But what, I was pondering, do Winnie-the-Pooh and the Others think about all this?Winnie-the-Pooh to Return
in Authorized Sequel
London (Associated Press) January 10, 2009. Filed at 10:46 am
The world's favorite ''silly old bear'' is back.
Publishers in Britain and the United States said Friday they will publish a new book of Winnie-the-Pooh adventures on Oct. 5. Return to the Hundred Acre Wood is the first authorized sequel to A A Milne's Pooh stories, which were first published in the 1920s...
The new book is written by novelist and playwright David Benedictus, who has adapted several Pooh stories for audio CD, and illustrated by British artist Mark Burgess.
The beloved ''bear of very little brain'' first appeared in 1926 in Milne's Winnie-the-Pooh, which featured E H Shepard's now-iconic line drawings. The book and its 1928 sequel, The House at Pooh Corner, recount the gentle adventures of Christopher Robin - the sole human character, named after Milne's own son - and his animal friends in the Hundred Acre Wood.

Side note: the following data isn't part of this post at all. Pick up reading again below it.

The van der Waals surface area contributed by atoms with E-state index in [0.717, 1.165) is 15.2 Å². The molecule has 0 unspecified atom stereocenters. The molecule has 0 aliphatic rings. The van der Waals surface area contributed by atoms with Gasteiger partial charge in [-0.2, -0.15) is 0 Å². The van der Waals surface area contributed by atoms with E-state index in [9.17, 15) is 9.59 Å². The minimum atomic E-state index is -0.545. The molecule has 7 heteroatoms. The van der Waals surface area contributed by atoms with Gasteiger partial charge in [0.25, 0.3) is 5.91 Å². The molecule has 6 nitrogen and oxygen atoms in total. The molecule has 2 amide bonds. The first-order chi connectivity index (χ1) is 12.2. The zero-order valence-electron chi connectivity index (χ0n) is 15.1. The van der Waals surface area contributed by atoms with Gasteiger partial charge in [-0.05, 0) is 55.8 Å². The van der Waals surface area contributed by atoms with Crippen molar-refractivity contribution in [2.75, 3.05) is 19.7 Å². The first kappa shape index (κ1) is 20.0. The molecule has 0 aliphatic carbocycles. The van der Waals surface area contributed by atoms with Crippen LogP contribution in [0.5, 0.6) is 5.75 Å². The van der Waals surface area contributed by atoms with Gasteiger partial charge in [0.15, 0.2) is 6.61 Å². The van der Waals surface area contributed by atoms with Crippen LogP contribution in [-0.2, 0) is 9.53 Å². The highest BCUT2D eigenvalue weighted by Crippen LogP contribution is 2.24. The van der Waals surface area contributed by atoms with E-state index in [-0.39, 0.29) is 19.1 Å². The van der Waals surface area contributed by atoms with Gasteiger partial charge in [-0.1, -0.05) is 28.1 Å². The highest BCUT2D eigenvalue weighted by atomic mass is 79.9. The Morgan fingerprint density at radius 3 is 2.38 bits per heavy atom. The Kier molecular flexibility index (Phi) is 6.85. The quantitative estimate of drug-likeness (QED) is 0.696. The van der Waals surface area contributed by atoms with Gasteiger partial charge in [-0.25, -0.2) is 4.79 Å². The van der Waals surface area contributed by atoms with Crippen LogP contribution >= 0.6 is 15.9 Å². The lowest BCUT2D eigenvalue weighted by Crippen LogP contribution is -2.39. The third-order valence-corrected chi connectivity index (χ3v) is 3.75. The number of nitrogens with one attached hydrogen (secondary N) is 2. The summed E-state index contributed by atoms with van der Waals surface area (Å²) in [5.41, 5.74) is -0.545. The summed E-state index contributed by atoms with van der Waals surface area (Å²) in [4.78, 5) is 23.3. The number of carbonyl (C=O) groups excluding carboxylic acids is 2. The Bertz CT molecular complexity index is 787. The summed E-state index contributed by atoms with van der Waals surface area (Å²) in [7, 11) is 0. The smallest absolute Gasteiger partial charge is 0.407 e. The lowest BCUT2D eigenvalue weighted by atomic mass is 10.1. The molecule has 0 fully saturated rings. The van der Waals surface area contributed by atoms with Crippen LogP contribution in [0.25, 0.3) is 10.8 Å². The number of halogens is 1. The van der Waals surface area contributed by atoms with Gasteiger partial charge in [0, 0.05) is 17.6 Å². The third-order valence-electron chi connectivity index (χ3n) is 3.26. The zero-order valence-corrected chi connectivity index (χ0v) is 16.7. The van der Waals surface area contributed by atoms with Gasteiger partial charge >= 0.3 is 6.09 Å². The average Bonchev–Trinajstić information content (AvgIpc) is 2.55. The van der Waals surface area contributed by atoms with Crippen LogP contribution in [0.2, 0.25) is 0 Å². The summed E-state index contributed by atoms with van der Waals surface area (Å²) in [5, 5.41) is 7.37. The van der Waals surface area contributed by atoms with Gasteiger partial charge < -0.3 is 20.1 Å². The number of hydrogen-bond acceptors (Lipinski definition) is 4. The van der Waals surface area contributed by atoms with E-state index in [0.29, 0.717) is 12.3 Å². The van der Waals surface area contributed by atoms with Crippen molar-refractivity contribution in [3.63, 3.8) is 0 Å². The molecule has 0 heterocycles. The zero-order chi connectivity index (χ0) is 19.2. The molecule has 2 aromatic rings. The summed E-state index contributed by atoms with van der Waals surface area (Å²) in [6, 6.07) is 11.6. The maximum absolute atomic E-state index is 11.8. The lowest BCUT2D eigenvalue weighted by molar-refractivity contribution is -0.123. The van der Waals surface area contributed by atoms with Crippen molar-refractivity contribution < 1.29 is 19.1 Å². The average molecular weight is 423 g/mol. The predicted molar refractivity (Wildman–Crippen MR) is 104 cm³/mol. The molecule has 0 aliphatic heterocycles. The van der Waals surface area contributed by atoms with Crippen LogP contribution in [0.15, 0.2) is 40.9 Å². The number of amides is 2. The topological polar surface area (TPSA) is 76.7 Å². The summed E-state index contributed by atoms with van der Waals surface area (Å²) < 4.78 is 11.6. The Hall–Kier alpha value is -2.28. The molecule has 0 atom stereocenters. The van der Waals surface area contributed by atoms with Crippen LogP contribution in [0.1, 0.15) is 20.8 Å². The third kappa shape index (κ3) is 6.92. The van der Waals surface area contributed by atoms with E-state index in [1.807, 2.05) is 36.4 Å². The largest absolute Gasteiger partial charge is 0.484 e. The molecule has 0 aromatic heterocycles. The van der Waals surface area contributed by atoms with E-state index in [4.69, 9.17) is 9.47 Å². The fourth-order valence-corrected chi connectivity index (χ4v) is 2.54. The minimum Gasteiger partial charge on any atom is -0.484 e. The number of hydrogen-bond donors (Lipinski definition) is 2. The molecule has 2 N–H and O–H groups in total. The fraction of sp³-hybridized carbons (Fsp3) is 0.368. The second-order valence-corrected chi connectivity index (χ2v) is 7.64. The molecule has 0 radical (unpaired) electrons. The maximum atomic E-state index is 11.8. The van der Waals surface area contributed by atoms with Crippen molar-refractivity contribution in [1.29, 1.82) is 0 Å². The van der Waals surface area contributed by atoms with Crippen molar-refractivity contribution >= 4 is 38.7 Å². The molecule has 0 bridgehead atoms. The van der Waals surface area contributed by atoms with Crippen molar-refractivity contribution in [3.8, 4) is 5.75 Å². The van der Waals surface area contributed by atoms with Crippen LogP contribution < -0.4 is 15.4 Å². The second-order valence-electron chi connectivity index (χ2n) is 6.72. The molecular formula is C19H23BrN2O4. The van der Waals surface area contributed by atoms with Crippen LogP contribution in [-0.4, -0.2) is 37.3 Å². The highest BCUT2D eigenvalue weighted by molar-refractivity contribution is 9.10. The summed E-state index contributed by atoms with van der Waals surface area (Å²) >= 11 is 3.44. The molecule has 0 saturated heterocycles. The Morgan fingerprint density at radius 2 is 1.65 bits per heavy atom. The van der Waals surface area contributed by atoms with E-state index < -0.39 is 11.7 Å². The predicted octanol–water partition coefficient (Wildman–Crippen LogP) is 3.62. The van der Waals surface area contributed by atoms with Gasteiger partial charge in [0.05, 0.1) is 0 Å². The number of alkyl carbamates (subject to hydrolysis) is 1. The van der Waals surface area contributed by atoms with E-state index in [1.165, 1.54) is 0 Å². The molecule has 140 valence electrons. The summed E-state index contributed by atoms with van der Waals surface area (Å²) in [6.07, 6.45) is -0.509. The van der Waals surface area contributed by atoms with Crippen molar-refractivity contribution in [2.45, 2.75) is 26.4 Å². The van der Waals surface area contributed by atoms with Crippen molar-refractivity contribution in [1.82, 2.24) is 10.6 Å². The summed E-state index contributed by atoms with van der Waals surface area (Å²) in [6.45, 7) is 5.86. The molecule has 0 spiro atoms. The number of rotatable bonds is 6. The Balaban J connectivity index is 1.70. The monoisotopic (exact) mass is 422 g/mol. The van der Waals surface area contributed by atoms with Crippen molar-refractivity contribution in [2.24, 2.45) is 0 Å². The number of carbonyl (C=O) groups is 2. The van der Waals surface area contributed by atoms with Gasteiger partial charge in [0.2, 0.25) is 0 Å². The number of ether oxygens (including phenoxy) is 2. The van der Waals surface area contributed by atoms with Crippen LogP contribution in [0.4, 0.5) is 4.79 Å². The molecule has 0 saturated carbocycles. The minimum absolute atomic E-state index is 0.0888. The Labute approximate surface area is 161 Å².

The House at Pooh Corner ends with Christopher Robin heading off to boarding school, separated from Pooh, Piglet, Eeyore and the rest of his woodland companions.
The publishers would not disclose details of the sequel's plot, but Benedictus said he hoped his book would ''both complement and maintain Milne's idea that whatever happens, a little boy and his bear will always be playing.''
Michael Brown, who speaks for the books' guardian the Trustees of the Pooh Properties, said the Milne and Shepard estates had long wanted to authorize a sequel. He said Benedictus and Burgess had ''captured the spirit and quality of those original books... We hope the many millions of Pooh enthusiasts and readers around the world will embrace and cherish these new stories as if they had just emerged from the pen of A A Milne himself..."
Here's a possible answer...
In which a Meeting is Held and
Winnie-the-Pooh learns about Franchises
Winnie-the-Pooh learns about Franchises